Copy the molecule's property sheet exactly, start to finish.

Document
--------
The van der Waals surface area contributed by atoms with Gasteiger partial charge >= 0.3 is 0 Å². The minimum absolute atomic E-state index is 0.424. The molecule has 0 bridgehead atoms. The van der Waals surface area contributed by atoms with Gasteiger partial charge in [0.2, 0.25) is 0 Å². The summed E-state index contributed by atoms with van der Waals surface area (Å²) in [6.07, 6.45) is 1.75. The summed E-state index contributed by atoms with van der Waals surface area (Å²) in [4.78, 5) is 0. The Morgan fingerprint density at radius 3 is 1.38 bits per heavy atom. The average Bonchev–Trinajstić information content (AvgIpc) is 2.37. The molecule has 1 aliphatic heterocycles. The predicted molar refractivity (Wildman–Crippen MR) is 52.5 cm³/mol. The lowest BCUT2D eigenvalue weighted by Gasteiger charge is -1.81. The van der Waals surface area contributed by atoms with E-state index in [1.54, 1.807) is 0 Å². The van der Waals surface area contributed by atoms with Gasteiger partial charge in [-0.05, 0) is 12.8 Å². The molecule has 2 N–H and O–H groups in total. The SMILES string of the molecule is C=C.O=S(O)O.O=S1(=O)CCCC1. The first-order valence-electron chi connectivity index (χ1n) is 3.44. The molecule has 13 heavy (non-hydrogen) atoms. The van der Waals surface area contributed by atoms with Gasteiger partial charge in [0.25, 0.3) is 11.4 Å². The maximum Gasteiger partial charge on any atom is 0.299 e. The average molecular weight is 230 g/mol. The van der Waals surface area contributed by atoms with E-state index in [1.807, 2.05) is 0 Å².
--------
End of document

The van der Waals surface area contributed by atoms with Gasteiger partial charge >= 0.3 is 0 Å². The minimum absolute atomic E-state index is 0.424. The molecule has 0 bridgehead atoms. The van der Waals surface area contributed by atoms with Gasteiger partial charge in [0.2, 0.25) is 0 Å². The summed E-state index contributed by atoms with van der Waals surface area (Å²) in [6.07, 6.45) is 1.75. The summed E-state index contributed by atoms with van der Waals surface area (Å²) in [4.78, 5) is 0. The Morgan fingerprint density at radius 3 is 1.38 bits per heavy atom. The average Bonchev–Trinajstić information content (AvgIpc) is 2.37. The molecule has 1 aliphatic heterocycles. The predicted molar refractivity (Wildman–Crippen MR) is 52.5 cm³/mol. The lowest BCUT2D eigenvalue weighted by Gasteiger charge is -1.81. The van der Waals surface area contributed by atoms with E-state index in [1.54, 1.807) is 0 Å². The van der Waals surface area contributed by atoms with Gasteiger partial charge in [-0.05, 0) is 12.8 Å². The molecule has 2 N–H and O–H groups in total. The SMILES string of the molecule is C=C.O=S(O)O.O=S1(=O)CCCC1. The first-order valence-electron chi connectivity index (χ1n) is 3.44. The molecule has 13 heavy (non-hydrogen) atoms. The van der Waals surface area contributed by atoms with Gasteiger partial charge in [0.25, 0.3) is 11.4 Å². The maximum Gasteiger partial charge on any atom is 0.299 e. The average molecular weight is 230 g/mol. The van der Waals surface area contributed by atoms with E-state index in [1.807, 2.05) is 0 Å².